1560s, "relating to music," from Latin harmonicus, from Greek harmonikos "harmonic, musical, skilled in music," from harmonia (see harmony). From 1660s as "tuneful, harmonious; relating to harmony" (earlier as armonical "tuneful, harmonious," c. 1500). The noun, short for harmionic tone, is recorded from 1777. Related: Harmonically.
1. I had been looking for ways to combine harmonic and rhythmic struc-tures.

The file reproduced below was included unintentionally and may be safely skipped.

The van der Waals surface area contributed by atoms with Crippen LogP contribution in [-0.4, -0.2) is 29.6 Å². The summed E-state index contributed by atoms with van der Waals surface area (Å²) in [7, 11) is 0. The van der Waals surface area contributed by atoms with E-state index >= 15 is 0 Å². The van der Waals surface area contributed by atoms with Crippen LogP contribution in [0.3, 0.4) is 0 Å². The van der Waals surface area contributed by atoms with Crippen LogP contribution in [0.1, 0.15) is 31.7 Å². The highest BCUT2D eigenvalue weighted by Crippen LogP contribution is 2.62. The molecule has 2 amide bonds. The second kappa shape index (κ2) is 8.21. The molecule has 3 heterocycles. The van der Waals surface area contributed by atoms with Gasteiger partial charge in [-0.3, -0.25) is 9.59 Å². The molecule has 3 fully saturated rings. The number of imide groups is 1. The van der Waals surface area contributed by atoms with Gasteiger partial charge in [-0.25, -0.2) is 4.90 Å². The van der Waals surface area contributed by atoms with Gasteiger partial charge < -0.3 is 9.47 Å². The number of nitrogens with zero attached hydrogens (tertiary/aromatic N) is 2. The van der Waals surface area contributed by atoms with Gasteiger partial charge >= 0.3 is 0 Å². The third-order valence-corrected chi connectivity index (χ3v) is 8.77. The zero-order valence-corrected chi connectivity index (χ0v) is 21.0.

2. I had been looking for ways to combine harmonic and rhythmic structures.
3. Thus far we have negative frictional effects in the harmonic oscillator.
4. No atom behaves precisely like a classical harmonic oscillator.
5. Thus a smaller membrane gives off a higher first harmonic.